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My teacher’s back

Illustration: Sreejith Ravikumar  

To all our teachers who had eyes and antennae on their backs, comes this tribute with admiration, respect — and all our love.

‘Saji,’ Teacher would say, back turned, scrawling on the blackboard. ‘Stop digging your nose!’

Saji, who had been in the middle of an excavation to find oil in the Tundra, would stop midway, wide-eyed. All the ear diggers, head-scratchers cavity-pickers, nose-wipers who had waited exclusively for this break, froze instantly.

Without turning around, she’d say, ‘And Jane, please share the contents of that note with the whole class.’ Note-passing was an activity so surreptitious that the Gestapo could have copyrighted it. Notes zigzagged across class, smuggled under desks, stuck into socks, flown via paper planes. The notes usually contained completely false accusations of who was seen with whom or scandalous arrangements of body parts.

‘It’s — um — two circles, Miss. We were practising geometry.’ I firmly believe my creative storytelling skills began there.

Teacher’s back contained a bloodhound’s nose as well to pinpoint the originator of a stink bomb. And elephant ears. ‘I heard that!’ got 40 voices stoutly protesting, ‘It was not me, Miss.’ The multiple double chins on Teacher’s back would wobble in silent laughter.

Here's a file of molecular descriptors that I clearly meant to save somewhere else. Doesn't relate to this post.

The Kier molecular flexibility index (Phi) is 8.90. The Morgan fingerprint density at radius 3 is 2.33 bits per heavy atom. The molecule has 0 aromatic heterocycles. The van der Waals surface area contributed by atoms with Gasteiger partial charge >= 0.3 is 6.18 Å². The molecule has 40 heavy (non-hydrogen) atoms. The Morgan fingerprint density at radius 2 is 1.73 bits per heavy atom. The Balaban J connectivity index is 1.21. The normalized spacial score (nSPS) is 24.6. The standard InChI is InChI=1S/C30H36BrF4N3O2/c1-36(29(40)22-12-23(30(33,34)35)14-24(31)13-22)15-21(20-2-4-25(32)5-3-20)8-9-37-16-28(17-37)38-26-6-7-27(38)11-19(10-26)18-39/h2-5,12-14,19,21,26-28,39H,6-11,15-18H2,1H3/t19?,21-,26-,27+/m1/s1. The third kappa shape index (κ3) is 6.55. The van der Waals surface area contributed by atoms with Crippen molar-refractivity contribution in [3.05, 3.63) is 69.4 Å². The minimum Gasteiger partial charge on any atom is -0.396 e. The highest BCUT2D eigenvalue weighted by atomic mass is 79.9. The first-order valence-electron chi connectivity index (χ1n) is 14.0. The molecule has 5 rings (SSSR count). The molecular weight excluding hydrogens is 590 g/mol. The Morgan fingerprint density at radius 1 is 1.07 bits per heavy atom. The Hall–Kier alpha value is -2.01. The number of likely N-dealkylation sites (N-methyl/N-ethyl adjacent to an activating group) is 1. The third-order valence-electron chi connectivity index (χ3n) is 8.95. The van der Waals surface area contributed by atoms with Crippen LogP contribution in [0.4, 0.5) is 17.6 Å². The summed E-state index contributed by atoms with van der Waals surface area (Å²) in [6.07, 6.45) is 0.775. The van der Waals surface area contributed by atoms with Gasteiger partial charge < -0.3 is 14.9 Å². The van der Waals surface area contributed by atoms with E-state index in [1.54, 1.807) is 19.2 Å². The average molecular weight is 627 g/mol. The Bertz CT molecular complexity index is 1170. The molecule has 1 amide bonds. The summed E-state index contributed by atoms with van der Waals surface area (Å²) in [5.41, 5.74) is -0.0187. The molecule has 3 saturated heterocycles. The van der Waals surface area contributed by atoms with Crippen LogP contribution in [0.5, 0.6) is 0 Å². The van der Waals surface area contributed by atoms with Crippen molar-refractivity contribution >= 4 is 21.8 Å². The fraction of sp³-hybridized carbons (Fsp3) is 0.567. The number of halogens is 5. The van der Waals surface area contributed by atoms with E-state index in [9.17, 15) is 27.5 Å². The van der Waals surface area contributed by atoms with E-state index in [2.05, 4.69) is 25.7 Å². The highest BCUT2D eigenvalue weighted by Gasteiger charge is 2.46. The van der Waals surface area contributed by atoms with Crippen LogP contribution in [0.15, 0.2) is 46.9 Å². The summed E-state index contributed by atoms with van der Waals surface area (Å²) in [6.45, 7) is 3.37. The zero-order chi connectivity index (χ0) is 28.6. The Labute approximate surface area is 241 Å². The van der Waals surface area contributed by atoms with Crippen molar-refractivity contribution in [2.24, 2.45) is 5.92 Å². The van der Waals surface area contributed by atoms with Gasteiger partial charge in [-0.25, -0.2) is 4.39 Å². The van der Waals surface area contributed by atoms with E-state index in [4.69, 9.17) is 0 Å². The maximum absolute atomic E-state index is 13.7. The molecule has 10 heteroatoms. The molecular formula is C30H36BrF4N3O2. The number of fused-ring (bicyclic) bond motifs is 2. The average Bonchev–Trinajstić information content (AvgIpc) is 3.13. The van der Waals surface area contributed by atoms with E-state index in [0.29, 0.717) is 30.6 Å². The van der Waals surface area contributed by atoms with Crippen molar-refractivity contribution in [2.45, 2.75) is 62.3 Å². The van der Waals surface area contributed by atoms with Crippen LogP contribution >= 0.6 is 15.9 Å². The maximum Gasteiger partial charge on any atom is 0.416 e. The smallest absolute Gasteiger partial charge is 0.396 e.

Maths problems were the most anticipated (what?!), especially the complex ones that required giant leaps (of faith) for mankind. Those kept Teacher at the blackboard even longer, scribbling out the solution for her ungrateful class. That was the Breaking News Hour. ‘Did you hear a 4th grader fainted in the loo?’ To which quicker solutions than maths were offered: ‘Must have been after you ate lunch!’

‘Lina,’ Teacher barked. ‘Would you like to solve this next step?’ Lina, who was salivating over a True Romance comic, would have rather been sucked into the Tundra tunnel. ‘I have a pain, Miss,’ she’d appeal.


‘In my stomach, Miss.’

‘Good, then nothing wrong with your legs. Walk here and solve it.’ Still turned, Teacher said, ‘And throw that dirty comic in the wastepaper basket while you’re at it.’ Saina, who had stolen the comic book from her elder sister, hissed, ‘I will kill you. I will maim you. I will break your teeth!’

We bore war wounds from the Back-Time. It was the agreed time to break into strenuous physical activity that not even PT Sir could otherwise urge us to. Pelting pencils, erasers, (books are gods, don’t you dare!) and half-eaten jam-parathas at each other. Sometimes, a fry drenched in ketchup landed on Teacher’s desk. Dishu once leaned so far out to cheat from the next desk that she fell over and cut her chin. Sara flung an ink pen at the first bench, that both opened up to drench someone’s shirt and nearly took out someone else’s eye (two-in-one school record till today).

When the bell signalled freedom, Teacher walked out proudly, job well done. I swear I saw her pop that fry into her mouth and pick up the dirty comic on her way out. Her back smiled back at me.

Where Jane De Suza, author of Flyaway Boy, pokes her nose into our perfect lives.

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Printable version | Oct 21, 2021 7:54:29 PM | https://www.thehindu.com/opinion/columns/teachers-day-2021-opinion-humour-jane-de-suza/article36267996.ece

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